Title:
Boat hull for V-bottom powerboats
United States Patent 5063868


Abstract:
A powerboat hull construction with greatly enhanced performance characteristics is provided. The boat hull construction includes a bow having a forward nose, a stern which includes a transom, and a bottom which extends forwardly from the transom to the nose and which includes an outside surface which is intended to contact the water. The outside surface of the bottom is generally V-shaped in transverse cross-section to define a centerline keel which further divides the outside surface into opposed symmetrical sides. The two sides each include a plurality of running surfaces which extend from the transom to the bow line and with the running surfaces defining generally straight, substantially parallel lines which are laterally offset from each other when viewed in transverse cross-section and a lifting surface which extends laterally between each adjacent pair of running surfaces with each lifting surface extending substantially the full length of the bottom from the transom to the bow and defining a generally straight line when viewed in transverse cross-section. The boat hull of the invention provides improved turning characteristics and also reduces incidents of prop ventilation occasioned by the prior art strake surfaces.



Inventors:
Fink Jr., James A. (Rte. 5, Box 491, Hartsville, SC, 29550)
Application Number:
07/549339
Publication Date:
11/12/1991
Filing Date:
07/06/1990
Assignee:
FINK, JR.; JAMES A.
Primary Class:
Other Classes:
114/61.33, D12/314
International Classes:
B63B1/04; (IPC1-7): B63B1/18
Field of Search:
114/56, 114/57, 114/271, 114/291, D12/300, D12/314
View Patent Images:
US Patent References:
4903626Planing motor boat hull1990-02-27Haines114/56
4813365Double deadrise with multiple reflex chine boat hull structure and engine mounting system1989-03-21Lindstrom et al.114/56
4726310Boat hull1988-02-23Ard et al.114/56
4619215Dual step, vee type planing hull for power boats1986-10-28Wood et al.114/56
4193370Planing boat hull1980-03-18Schoell114/56
4193366Sailing boat and method of operating the same1980-03-18Salminen114/39
4128072Power boat hull1978-12-05Wood, Jr.114/291
4027613Planing boat hull1977-06-07Wollard114/291
4022143Wide-keeled boat hull with multiple, straight line planing surfaces1977-05-10Krenzler114/56
3776168HIGH SPEED BOAT HULL1973-12-04Weeks114/56
3330239Boat hull with tunneled v-bottom1967-07-11Dornak114/56
3117544Boat hull1964-01-14Schoell114/56
3113543Inverted v-bottom boats1963-12-10Brownback114/66.5
1935622Planing boat1933-11-21Eddy114/66.5



Primary Examiner:
AVILA, STEPHEN P
Attorney, Agent or Firm:
SAMUEL G. LAYTON, JR. (BELL, SELTZER, PARK & GIBSON P.O. DRAWER 34009, CHARLOTTE, NC, 28234, US)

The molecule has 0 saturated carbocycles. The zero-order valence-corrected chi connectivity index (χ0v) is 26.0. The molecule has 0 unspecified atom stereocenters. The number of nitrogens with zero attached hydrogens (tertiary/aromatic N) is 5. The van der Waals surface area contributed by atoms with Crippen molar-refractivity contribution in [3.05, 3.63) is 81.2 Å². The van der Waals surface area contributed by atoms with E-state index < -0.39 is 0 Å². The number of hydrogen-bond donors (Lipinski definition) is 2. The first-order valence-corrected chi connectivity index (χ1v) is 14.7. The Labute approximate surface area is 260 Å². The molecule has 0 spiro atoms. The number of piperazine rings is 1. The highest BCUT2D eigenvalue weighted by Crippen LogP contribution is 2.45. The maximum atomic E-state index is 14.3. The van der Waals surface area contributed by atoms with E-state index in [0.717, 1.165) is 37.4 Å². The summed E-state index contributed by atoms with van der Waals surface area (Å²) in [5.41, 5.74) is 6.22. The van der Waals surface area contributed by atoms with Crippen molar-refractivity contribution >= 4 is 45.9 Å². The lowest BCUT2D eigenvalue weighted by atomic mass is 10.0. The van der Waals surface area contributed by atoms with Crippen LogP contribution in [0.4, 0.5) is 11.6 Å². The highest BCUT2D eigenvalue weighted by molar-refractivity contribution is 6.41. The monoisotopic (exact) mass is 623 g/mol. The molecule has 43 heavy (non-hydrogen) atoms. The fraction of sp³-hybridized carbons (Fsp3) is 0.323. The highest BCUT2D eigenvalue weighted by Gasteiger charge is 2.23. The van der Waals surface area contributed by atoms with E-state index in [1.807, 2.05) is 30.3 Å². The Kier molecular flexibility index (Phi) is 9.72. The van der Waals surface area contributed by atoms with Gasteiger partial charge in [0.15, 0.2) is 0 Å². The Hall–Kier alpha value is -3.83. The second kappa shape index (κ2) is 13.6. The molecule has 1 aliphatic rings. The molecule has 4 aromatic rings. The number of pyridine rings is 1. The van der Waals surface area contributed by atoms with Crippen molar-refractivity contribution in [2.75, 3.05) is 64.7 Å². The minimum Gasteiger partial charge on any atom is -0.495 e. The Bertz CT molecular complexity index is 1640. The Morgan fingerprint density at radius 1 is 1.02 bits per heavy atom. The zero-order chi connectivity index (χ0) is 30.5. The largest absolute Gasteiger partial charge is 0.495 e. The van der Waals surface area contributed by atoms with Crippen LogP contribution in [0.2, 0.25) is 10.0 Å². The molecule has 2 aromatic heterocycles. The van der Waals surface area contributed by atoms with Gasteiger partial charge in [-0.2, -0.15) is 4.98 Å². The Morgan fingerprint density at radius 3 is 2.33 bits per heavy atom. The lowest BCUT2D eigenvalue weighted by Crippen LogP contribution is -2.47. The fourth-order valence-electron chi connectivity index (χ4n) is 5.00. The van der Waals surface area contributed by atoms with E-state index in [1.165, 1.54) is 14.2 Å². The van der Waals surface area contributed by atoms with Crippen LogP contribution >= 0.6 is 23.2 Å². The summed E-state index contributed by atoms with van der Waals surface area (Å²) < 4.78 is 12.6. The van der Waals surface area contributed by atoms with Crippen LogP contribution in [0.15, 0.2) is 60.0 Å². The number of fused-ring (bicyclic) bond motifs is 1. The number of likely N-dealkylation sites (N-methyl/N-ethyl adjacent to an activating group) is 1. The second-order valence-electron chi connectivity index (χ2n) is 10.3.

Claims:
That which is claimed is:

1. A one-piece powerboat hull comprising a forward nose, a stern which includes a transom, and a bottom which extends forwardly from said transom to said nose and which includes an outside surface which is intended to contact the water,

said outside surface of said bottom having a generally V-shaped outline in transverse cross-section so as to define a centerline keel which extends forwardly from said transom and merges into a bow line aft of said nose, and opposite sides,

said opposite sides being generally symmetrical about said centerline keel and bow line, and with each side including

(a) a plurality of running surfaces extending from said transom to said bow line, and with said running surfaces defining generally straight, substantially parallel lines which are laterally offset from each other when viewed in transverse cross-section, and

(b) a plurality of lifting surfaces, including a lifting surface extending laterally between each adjacent pair of running surfaces along substantially the full length of said bottom from said transom to said bow and defining a generally straight line when viewed in transverse cross-section, and with each said lifting surface additionally defining an angle, relative to the horizontal, in the range from about 0° to 5°, either positive or negative.



2. The powerboat hull as defined in claim 1 wherein each of said lifting surfaces has a maximum lateral width at said transom and tapers to a minimum lateral width at said bow line.

3. The powerboat hull as defined in claim 2 wherein, adjacent the transom, each of the intersections between a running surface and a lifting surface defines an included angle of about 150 degrees.

4. The powerboat hull as defined in claim 3 wherein, adjacent the transom, each of said running surfaces is inclined at an angle of about 20 degrees from the horizontal.

5. The powerboat hull as defined in claim 1 wherein the hull is of molded one-piece construction.

6. The powerboat hull as defined in claim 1 wherein the relative angle defined between each said lifting surface and horizontal is about 2° negative.

7. The powerboat hull as defined in claim 1 wherein the outside surface of the bottom of said hull defines three distinct hull forms which are nested inside of each other.

8. The powerboat hull as defined in claim 7 wherein the angle defined between each running surface and horizontal increases outwardly from said keel.

9. A one-piece powerboat hull comprising a forward nose, a stern which includes a transom, and a bottom which extends forwardly from said transom to said nose and which includes an outside surface which is intended to contact the water,